US has ‘no right to target Indonesia’

Intelligence chief says terrorists could easily use Indonesia as base, but that does not mean Washington can move in.

Indonesia’s intelligence chief A.M. Hendropriyono yesterday acknowledged that terrorists could easily establish themselves across the archipelago.

But he said that did not mean Washington had the right to take its war on terror into the country.

“We have to admit that Indonesia could become a pocket for terrorism, so we need to work together with the US,” he told the Antara national news agency.

“But that does not mean the United States can make the area of Indonesia part of its war.”

His comments were seen by some analysts as a signal that Jakarta may not have taken too kindly to the disclosure by the US that the next stage in the war on terror would see efforts made to deny groups sanctuary in places like Indonesia.

The disclosure came from US Deputy Defence Secretary Paul Wolfowitz – a former ambassador to Indonesia – who told the New York Times last week there were areas in the country where the government was “extremely weak”.

“You see the potential for Muslim extremists and Muslim terrorists to link up with those Muslim groups in Indonesia and find a little corner for themselves in a country that’s otherwise quite unfriendly to terrorism,” he said.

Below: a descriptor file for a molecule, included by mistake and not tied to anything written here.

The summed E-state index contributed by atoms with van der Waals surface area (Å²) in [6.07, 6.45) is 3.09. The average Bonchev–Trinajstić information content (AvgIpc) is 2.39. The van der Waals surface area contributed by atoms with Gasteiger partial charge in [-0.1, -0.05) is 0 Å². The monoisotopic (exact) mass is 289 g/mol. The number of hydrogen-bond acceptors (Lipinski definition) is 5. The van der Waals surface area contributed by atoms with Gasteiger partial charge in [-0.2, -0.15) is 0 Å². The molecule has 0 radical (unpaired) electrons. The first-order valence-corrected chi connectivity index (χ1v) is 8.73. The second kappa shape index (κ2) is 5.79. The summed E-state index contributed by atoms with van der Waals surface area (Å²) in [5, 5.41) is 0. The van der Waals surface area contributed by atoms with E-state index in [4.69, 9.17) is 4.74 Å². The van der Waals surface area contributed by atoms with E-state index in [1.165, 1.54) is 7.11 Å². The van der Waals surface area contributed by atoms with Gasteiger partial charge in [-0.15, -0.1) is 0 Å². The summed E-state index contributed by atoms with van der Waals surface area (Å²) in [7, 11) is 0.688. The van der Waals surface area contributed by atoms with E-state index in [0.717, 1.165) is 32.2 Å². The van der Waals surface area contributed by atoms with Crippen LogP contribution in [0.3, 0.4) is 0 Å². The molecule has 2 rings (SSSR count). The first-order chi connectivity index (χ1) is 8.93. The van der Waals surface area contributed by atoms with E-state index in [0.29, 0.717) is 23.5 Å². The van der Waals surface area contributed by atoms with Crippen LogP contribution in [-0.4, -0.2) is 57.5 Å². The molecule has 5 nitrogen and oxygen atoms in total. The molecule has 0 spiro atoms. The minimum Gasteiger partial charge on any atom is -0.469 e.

It was not immediately clear which aspects of the US position riled Lieutenant-General Hendropriyono – but he made it clear it was in Jakarta’s interests to work with the US against terrorism.

Several senior Indonesian military officers told The Straits Times it was important for Washington to remember that, if it wanted an international coalition against terrorism, it had to work with other nations, not as a “lone ranger”.

A top army general said: “Uncle Sam cannot go around doing its own things in another country … It would be more effective for us to keep things under control within our own borders if we had the money and equipment.

“We hope the reason Washington has got Indonesia and other countries on its target list is based on good intelligence, and is not just a witch hunt to compensate for what the Americans have yet to achieve, which is to catch Osama bin Laden.”

But despite reservations over what Mr Wolfowitz said, the authorities have been working quietly with the Central Intelligence Agency (CIA) and Federal Bureau of Investigation (FBI) to track radical Islamic groups which have become breeding grounds for extremist elements.

Sources said that at least two groups – the Jemaah Islamiah (JI) and possibly elements within the Majelis Mujahidin Indonesia – had global connections to terrorist networks like Al-Qaeda.

Both groups, especially the Java-based JI – several of whose members have been linked to militant groups in Singapore and Malaysia – have reportedly received foreign funding and training.

But little has been done to arrest their members or curb their activities. This has frustrated Washington, which is applying pressure on Jakarta to crack the whip.

Reflecting the sentiment that some in Washington have, an American analyst with a Jakarta-based international risk consultancy said:

“The Americans are keeping a score card for what is being done in Asia. Singapore, Malaysia and the Philippines are getting almost-perfect scores for reining in the terrorists. The Indonesians have got a big fat goose egg for not trying hard enough.”

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